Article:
Another of my favourite novels by Iris Murdoch is A Fairly Honourable Defeat. Published in 1970, the story is set in London during a long, hot summer. Hilda and Rupert Foster have been happily married for twenty years; they are essentially ‘the perfect couple’. The only shadows at their gate are Hilda’s sister Morgan and their grown-up son Peter. Nevertheless the novel opens with them celebrating their anniversary.
As they sip champagne in the cool shade of their urban garden, dipping their feet in the small pool, they discuss Julius King and his return. Julius is the intellectual, cynical and Machiavellian man who Morgan left her husband, Tallis, for some years previously. Morgan followed Julius to America where their relationship broke down. As Hilda and Rupert bask in their comfort, happiness and companionship they worry about their circle. Fraught with tension, their friends seem to be on the brink of self-destruction.
Their home is the centre – the haven which every character seeks at some point during the novel. Morgan returns to London in Julius’s wake. Peter moves in with Tallis and Rupert’s brother Simon and his partner Axel enter the melee as Julius slowly embroils them all in his deceitful meddling.
Julius makes a pact with the obsessive Morgan that he can destroy Axel and Simon’s relationship – what he does not tell her is that he will also set out to destroy Hilda and Rupert’s marriage, using Morgan as his weapon.
The lies, deceit and mistrust are triggered by Julius but all the characters perpetuate what could have been dissolved at the beginning if only they had communicated openly with each other. Julius is the ‘puppet master’ but Simon and Morgan are just as responsible. Evil perhaps is not just something achieved through actions but also through irresponsibility. The plot unfurls in a frustrating yet gripping fashion and climaxes with one of the most unexpected events that I have ever read.
Again, Murdoch packs her writing with symbolism but it is more subtle in this novel than the symbolism in The Bell. Clothes, food, a telephone and a giant teddy bear all shed their basic, material functions and become indicators of the internal lives of the characters. The swimming pool is a magnet, a honey-trap and even as reader I was entranced also. My imagination dipped my own toes into the same “square of flashing shimmering blue in the middle of the courtyard garden”. But then, I have long had an obsessive love for being in water.
Despite the tragic events that unfold and the bleak outcome, the novel strikes me as a very, very black comedy. It is oddly humorous but there is no humour to speak of. The reader watches with a morbid fascination and you can see exactly what needs to be done to extricate the characters from their self-generated mess but there is nothing you can do. The sense of powerlessness ultimately results in warped sniggers as you read on with an increasing awareness that the novelist is almost mocking her characters for the ease at which her protagonist achieves his evil plan.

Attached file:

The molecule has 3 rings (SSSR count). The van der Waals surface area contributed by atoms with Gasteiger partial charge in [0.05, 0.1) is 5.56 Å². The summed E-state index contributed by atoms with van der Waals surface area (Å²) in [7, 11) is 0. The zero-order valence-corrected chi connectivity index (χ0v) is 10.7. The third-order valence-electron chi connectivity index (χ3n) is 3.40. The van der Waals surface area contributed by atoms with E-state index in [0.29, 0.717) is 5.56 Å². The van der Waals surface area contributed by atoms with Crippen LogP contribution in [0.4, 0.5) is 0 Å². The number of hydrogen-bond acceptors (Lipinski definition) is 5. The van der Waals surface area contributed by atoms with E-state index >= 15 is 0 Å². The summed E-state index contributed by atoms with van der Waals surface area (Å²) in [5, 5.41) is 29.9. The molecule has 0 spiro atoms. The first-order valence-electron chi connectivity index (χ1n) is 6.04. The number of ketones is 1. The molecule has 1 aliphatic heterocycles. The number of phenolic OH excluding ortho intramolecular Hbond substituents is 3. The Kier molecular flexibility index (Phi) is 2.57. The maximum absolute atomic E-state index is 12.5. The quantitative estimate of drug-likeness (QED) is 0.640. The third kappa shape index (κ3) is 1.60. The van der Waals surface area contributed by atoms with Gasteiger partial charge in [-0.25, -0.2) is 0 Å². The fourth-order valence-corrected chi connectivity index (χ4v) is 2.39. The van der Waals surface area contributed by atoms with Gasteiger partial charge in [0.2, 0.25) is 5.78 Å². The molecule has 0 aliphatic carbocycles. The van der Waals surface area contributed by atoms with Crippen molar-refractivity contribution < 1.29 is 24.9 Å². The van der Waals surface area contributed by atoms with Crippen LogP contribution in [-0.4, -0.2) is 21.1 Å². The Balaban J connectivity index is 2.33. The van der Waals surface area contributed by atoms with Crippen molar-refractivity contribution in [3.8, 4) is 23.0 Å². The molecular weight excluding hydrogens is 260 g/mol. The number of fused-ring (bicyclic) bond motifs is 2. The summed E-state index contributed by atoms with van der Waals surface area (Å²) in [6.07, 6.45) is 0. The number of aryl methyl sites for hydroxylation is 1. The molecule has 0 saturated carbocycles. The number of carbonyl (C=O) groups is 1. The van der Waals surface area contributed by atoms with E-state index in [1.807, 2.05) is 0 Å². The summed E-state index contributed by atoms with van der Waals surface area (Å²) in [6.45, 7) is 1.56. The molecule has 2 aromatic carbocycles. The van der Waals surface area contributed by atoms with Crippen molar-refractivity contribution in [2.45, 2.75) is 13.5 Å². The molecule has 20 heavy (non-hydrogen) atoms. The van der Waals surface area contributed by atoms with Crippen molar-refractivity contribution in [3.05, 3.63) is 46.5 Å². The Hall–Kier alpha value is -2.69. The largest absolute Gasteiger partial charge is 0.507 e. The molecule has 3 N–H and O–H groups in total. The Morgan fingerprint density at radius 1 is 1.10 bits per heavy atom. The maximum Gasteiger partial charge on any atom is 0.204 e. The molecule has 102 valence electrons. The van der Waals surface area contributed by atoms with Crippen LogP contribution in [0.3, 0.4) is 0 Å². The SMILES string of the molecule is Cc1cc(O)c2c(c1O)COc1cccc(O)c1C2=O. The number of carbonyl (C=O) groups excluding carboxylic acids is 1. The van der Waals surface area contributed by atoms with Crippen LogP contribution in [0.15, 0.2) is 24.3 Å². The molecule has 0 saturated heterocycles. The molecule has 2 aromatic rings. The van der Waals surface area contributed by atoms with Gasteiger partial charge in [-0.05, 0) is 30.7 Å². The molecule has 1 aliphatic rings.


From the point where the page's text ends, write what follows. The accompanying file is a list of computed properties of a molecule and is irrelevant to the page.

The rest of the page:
I only read this for the first time last year and it needs to be read again, like most of the books I have read by Murdoch. I think I love Murdoch’s writing so much because of her probing fascination with relationships. A Fairly Honourable Defeat dissects every aspect of relationships and the reader is left emotionally drained at the end. A sign of a satisfying read!
Iris Murdoch ‘season’ is nearly over at Bloomsbury Bell. March will bring new books and musings but it would be great to know if any of you are thinking about reading Iris for the first time or if you will revisit her work. I have gone on and on about The Bell but here are a few more which I really recommend to you all:
1) The Sea, The Sea (won the Booker Prize – very odd, yet enjoyable read if you don’t mind sea monsters)
2) Under the Net (her first novel, fascinating as very different in style and hilarious)
3) The Black Prince (A bit Fairly-Honourable-Defeat-like – packed with symbolism)
4) The Unicorn (psychological, fairly bleak but magical)
5) The Book and the Brotherhood another favourite of mine – opens at a midsummer ball at Oxford where a group of friends are reunited. Having years ago made a pact to each other which has not been fulfilled – this night sparks off a crisis. Duelling, murder, a suicide pact, passion and hatred – this is a meaty read.
I have a Vintage Classics edition of The Book and the Brotherhood to give away. Again, very kindly donated by Fiona at Random House. No question this time – just let me know in the comments section if you want to be entered for the draw. I will draw a random name on Friday 5 March and I will post anywhere. Good luck!